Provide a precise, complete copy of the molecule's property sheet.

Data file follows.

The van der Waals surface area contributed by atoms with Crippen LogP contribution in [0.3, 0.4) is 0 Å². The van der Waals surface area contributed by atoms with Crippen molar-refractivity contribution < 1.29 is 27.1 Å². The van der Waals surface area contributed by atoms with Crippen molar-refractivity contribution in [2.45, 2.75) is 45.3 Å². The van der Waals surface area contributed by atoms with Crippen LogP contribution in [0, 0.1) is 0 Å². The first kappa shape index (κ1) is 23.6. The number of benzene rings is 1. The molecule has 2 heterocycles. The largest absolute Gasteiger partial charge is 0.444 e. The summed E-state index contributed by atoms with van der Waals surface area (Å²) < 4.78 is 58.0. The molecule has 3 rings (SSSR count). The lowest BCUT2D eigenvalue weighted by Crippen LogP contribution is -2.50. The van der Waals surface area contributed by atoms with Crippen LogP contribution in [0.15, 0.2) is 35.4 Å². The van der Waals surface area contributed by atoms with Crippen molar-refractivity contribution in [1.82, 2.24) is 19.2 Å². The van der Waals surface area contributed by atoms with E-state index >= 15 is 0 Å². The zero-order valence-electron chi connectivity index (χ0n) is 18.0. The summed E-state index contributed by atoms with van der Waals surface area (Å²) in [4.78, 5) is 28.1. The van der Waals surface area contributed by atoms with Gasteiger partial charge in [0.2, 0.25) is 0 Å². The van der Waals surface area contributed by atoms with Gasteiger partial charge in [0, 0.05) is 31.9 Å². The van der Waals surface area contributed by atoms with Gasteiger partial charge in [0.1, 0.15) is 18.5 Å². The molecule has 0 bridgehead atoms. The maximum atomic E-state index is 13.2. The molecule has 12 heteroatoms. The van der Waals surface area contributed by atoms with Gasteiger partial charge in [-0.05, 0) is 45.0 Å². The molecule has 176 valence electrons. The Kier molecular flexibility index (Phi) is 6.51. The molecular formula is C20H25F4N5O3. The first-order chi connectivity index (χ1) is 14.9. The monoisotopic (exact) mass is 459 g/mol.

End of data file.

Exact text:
The van der Waals surface area contributed by atoms with Crippen LogP contribution in [0.3, 0.4) is 0 Å². The van der Waals surface area contributed by atoms with Crippen molar-refractivity contribution < 1.29 is 27.1 Å². The van der Waals surface area contributed by atoms with Crippen molar-refractivity contribution in [2.45, 2.75) is 45.3 Å². The van der Waals surface area contributed by atoms with Crippen LogP contribution in [0, 0.1) is 0 Å². The first kappa shape index (κ1) is 23.6. The number of benzene rings is 1. The molecule has 2 heterocycles. The largest absolute Gasteiger partial charge is 0.444 e. The summed E-state index contributed by atoms with van der Waals surface area (Å²) < 4.78 is 58.0. The molecule has 3 rings (SSSR count). The lowest BCUT2D eigenvalue weighted by Crippen LogP contribution is -2.50. The van der Waals surface area contributed by atoms with Crippen LogP contribution in [0.15, 0.2) is 35.4 Å². The van der Waals surface area contributed by atoms with Crippen molar-refractivity contribution in [1.82, 2.24) is 19.2 Å². The van der Waals surface area contributed by atoms with E-state index >= 15 is 0 Å². The zero-order valence-electron chi connectivity index (χ0n) is 18.0. The summed E-state index contributed by atoms with van der Waals surface area (Å²) in [4.78, 5) is 28.1. The van der Waals surface area contributed by atoms with Gasteiger partial charge in [0.2, 0.25) is 0 Å². The van der Waals surface area contributed by atoms with Gasteiger partial charge in [0, 0.05) is 31.9 Å². The van der Waals surface area contributed by atoms with Gasteiger partial charge in [0.1, 0.15) is 18.5 Å². The molecule has 0 bridgehead atoms. The maximum atomic E-state index is 13.2. The molecule has 12 heteroatoms. The van der Waals surface area contributed by atoms with Gasteiger partial charge in [-0.05, 0) is 45.0 Å². The molecule has 176 valence electrons. The Kier molecular flexibility index (Phi) is 6.51. The molecular formula is C20H25F4N5O3. The first-order chi connectivity index (χ1) is 14.9. The monoisotopic (exact) mass is 459 g/mol.